British actor Daniel Craig, the controversial choice to play the new James Bond in the upcoming film Casino Royale, has won early reviews Miss Moneypenny would be proud of.
The producers of one of the world's most successful movie franchises were seen as taking a considerable risk with Craig, who angry fans said was too blond, too ugly and insufficiently suave to serve on Her Majesty's Secret Service.
But if the majority of film critics are anything to go by, the risk has paid off handsomely.
The 38-year-old, with a proven acting pedigree, has been credited with revitalising a series some felt had become bloated and over-reliant on clever gadgets.
"It's a terrific debut," wrote the Daily Telegraph's Sinclair McKay, summing up a weekend of praise from British newspapers eager to get their reviews out early.
"From the very start, he steps with full assuredness into Sean Connery's old handmade shoes."
The Times' Wendy Ide appears to take a swipe at some of Craig's five predecessors in the role by concluding her review: "His main asset quickly becomes evident. He can act".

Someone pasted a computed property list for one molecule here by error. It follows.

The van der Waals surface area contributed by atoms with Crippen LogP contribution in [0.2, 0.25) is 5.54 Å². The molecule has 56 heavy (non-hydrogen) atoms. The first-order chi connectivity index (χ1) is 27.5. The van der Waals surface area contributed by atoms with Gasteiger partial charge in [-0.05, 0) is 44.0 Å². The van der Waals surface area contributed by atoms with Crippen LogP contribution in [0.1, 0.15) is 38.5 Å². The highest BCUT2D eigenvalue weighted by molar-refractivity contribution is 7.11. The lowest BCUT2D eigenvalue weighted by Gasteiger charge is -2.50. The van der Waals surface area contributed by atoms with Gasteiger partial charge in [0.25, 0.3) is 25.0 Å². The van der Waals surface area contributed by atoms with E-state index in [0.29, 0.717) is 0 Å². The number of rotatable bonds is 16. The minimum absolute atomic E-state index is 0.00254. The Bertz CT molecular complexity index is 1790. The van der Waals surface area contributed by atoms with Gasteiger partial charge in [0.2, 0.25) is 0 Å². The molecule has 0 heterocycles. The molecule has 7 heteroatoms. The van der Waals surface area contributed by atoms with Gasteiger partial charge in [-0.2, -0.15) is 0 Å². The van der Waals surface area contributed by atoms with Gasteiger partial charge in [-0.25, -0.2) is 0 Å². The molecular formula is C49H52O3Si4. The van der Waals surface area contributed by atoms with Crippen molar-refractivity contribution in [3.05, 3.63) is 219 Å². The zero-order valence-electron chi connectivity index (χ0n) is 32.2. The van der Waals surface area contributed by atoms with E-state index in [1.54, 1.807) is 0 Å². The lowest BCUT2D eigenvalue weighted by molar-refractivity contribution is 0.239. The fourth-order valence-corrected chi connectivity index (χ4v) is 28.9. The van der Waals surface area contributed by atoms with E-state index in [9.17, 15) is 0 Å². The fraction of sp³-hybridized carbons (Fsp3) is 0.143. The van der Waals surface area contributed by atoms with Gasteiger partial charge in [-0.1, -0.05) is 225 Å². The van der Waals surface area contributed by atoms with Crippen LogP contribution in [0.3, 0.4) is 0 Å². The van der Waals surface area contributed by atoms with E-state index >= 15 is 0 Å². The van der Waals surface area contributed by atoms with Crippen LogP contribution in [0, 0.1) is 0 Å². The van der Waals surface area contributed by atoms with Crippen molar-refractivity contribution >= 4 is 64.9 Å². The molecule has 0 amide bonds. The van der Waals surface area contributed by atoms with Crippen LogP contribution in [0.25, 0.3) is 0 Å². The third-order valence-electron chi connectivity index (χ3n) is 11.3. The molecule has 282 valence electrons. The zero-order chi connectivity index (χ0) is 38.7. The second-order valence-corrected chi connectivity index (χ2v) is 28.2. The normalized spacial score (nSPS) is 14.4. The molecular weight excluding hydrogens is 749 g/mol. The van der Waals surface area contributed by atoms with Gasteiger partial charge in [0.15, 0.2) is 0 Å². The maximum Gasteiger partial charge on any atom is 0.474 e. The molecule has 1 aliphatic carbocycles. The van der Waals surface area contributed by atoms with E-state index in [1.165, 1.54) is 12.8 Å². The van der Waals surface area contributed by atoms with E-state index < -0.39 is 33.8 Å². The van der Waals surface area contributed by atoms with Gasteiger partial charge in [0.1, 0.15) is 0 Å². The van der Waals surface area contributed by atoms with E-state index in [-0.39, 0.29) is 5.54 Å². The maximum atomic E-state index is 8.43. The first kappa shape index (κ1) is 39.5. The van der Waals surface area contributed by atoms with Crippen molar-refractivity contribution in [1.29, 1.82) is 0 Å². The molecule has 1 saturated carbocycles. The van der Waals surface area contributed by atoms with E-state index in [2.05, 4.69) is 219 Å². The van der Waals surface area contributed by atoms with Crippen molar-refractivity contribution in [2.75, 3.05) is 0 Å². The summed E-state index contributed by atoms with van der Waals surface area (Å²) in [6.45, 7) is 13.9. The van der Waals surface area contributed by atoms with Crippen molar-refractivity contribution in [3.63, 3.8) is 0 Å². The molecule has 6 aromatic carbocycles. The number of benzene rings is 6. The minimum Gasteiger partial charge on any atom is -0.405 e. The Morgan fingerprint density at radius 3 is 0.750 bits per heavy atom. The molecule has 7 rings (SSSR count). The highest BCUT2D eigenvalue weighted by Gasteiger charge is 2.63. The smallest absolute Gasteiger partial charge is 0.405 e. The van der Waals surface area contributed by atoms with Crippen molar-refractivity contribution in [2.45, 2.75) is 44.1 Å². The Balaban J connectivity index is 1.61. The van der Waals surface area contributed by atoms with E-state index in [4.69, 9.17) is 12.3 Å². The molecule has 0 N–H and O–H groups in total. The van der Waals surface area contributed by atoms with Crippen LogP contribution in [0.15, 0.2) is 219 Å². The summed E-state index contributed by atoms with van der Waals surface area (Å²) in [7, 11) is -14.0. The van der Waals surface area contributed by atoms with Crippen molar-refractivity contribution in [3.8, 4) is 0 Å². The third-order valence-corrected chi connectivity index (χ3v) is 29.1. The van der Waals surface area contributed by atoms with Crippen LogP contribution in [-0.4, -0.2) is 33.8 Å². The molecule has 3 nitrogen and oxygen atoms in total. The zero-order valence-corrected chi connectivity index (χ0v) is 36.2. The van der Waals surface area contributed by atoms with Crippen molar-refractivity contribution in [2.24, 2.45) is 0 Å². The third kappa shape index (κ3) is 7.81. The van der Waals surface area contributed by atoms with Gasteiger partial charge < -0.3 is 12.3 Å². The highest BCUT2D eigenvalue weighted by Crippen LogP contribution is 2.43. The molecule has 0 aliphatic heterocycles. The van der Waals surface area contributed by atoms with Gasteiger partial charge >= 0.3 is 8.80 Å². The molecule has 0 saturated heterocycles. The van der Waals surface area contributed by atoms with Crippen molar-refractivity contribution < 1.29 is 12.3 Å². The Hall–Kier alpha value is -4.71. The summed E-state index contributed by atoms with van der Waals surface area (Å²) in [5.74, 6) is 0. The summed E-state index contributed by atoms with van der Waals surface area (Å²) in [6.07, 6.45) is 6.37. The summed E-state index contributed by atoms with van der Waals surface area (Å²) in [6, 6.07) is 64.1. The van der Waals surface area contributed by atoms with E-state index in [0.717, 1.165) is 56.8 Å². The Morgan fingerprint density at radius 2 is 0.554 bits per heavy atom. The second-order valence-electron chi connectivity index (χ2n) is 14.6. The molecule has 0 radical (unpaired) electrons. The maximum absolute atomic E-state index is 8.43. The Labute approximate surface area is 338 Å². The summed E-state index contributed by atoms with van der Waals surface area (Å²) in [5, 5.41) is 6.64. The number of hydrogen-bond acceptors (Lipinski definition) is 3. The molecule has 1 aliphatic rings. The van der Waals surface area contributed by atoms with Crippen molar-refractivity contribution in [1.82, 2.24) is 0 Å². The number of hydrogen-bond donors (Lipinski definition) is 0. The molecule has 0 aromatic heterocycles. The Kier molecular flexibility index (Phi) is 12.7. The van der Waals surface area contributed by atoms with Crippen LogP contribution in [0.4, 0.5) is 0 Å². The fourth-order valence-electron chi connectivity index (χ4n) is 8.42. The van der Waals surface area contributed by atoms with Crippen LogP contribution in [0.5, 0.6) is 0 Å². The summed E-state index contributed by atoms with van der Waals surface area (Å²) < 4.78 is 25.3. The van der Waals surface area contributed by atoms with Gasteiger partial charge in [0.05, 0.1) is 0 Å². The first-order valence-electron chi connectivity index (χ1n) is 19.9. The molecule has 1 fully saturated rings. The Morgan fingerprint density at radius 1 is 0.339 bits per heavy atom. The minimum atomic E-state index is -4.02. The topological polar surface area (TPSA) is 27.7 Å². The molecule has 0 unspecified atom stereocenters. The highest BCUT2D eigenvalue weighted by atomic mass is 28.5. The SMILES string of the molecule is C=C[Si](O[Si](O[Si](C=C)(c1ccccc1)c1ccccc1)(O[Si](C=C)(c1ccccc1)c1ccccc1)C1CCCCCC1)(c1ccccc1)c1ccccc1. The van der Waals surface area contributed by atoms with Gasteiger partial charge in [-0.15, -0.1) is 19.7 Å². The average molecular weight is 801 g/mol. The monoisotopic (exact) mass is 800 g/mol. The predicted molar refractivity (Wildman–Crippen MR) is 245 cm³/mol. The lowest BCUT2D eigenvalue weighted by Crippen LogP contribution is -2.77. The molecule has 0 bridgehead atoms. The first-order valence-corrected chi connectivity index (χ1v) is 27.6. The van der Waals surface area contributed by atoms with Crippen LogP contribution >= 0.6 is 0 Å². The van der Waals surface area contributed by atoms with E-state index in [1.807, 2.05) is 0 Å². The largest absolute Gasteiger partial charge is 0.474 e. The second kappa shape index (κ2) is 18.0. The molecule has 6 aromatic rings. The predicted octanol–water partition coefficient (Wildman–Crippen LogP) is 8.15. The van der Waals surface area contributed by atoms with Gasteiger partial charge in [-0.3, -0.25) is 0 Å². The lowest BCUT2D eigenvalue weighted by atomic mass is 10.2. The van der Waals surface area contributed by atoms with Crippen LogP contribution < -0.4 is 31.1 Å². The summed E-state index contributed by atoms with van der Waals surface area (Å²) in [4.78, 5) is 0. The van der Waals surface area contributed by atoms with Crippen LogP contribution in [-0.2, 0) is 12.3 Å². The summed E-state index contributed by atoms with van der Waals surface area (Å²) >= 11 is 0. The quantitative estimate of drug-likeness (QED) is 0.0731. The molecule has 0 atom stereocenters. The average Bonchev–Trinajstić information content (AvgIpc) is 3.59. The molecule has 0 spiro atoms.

Ide also points out that Bond had met his match in other, younger screen spies Jason Bourne and Jack Bauer, who "share Bond's initials but little else".
Casino Royale takes viewers back to the beginning of Bond's life as a spy, allowing director Martin Campbell to introduce character changes most have welcomed.
"This Bond is far more vulnerable than his predecessors," said David Edwards in British tabloid the Daily Mirror.
"Not only does he have his heart broken, he also winds up almost dead after a beating."
Several reviewers noted one joke that deliberately breaks a Bond tradition. When asked if he wants his vodka martini shaken or stirred, Craig replies: "Do I look like I give a damn?"
Casino Royale is described as darker and more raw than previous films in the series and less reliant on the gadgets that have helped Bond out of countless scrapes.
Only The Observer Weekly's Tim Adams was generally negative, calling the time frame of the film "perplexing" and questioning the film-makers' decision to make Bond more real.
"The problem with making Bond more real is that everything around him then seems even more fake than usual," he said.
The response to Casino Royale will come as a relief to producers Michael Wilson and Barbara Broccoli, who admit they took a risk in casting Craig as Bond.
He replaced the popular Pierce Brosnan, whose last Bond film Die Another Day raked in an estimated US$432 million ($645 million) at the box office. The franchise has generated billions of dollars over its 44-year lifespan.
* Casino Royale opens in New Zealand cinemas on December 7By Mike Collett-White